Sue Kay studied at Birmingham University, unaware that it would later be the home of the prestigious Bank of English and one of the first places to carry out corpus-based research into the English language.
My subject was French, and when I graduated, I didn't go straight into teaching. I did a post-graduate course at the Oxford College of F.E. and became a bilingual secretary on the Cote d'Azur in France. I never wanted to make secretarial work my career, but the training has come in extremely useful. For instance, I'm one of the few writers I know who can touch type.
I got married in Vallauris, within sight of Picasso's 'Man and Goat' statue, and my son William was born there too, giving him the double advantage of having a very glamorous place of birth (Cannes) and growing up bilingual. We later moved to the French countryside, but after a few years I was missing city life too much and moved to the nearest one - Lyon. This was where I started teaching English after the customary four-week TEFL course at IH in London. I loved Lyon and worked alongside people who went on to set up one of the most impressive and innovative schools I know - English International. I did my Diploma in TEFL in Lyon and under the guidance of my excellent tutors (Pearson Brown and Henry Daniels) I developed an interest in humanistic teaching techniques and the learner-centred approach which has underpinned my teaching and writing since then.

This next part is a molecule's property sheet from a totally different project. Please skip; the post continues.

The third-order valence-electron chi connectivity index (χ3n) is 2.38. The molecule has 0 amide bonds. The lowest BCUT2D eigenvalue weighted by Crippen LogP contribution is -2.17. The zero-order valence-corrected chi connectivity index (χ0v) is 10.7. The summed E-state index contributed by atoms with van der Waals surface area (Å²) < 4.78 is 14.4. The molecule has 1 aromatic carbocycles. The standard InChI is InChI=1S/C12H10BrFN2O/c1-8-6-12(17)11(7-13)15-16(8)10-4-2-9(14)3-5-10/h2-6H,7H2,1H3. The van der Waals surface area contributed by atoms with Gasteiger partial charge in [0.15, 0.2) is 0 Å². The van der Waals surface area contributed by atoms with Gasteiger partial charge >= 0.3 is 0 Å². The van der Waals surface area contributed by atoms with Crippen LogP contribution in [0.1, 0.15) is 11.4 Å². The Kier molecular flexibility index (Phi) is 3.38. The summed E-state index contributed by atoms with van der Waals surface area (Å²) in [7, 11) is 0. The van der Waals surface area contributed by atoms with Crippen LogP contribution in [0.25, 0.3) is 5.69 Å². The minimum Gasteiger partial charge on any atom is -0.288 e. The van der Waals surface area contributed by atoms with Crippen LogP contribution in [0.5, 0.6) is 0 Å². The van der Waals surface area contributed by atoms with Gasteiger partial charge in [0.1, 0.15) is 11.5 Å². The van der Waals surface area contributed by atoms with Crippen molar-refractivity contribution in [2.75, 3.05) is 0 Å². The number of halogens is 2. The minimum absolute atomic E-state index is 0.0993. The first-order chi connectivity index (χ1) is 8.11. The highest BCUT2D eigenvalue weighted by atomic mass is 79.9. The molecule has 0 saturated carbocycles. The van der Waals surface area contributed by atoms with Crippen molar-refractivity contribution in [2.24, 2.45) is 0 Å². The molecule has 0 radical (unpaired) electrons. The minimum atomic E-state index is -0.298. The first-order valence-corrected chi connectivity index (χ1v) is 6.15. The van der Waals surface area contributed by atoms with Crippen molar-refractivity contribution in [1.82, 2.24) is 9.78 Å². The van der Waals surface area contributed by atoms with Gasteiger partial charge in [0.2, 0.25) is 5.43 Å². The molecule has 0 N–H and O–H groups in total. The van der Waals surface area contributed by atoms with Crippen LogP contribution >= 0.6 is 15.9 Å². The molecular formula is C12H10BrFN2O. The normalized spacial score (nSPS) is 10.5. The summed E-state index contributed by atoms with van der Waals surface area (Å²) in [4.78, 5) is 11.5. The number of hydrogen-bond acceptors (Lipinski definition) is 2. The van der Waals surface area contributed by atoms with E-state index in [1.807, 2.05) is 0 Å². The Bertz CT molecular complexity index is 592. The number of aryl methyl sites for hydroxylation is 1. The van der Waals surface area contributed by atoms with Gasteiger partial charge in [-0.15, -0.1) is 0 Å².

I came back to Oxford when I decided that I'd been in France long enough (ten years) and got a job at the Lake School of English, a small private language school, situated nowhere near a lake, which was running as a teachers' co-operative at the time. I enjoyed the co-operative approach to running the school which meant that teachers also had a say in how the school operated. My son didn't quite get it though - when he started a new school and had to write his autobiography, he wrote "My Mum works for the Co-op*." At the Lake School, I was involved in developing refresher courses for teachers and practical one-day workshops for teachers of other modern languages.
I left the Lake after 18 years, but the refresher courses are still running successfully. I was a single parent when I started writing - all resemblance to JK Rowling ends there. I wrote the Reward Resource Packs, which didn't turn me into an international publishing phenomenon, but did get my name on the ELT author map. Then I met my co-author Vaughan Jones and we have spent the last five years writing four levels of Inside Out: Elementary to Upper Intermediate.
The Inside Out series is full of engaging topics, meaningful interaction and student-centred activities that we both believe in, because that's what works for us in the classroom. We're hoping that it will work equally well for teachers all over the world.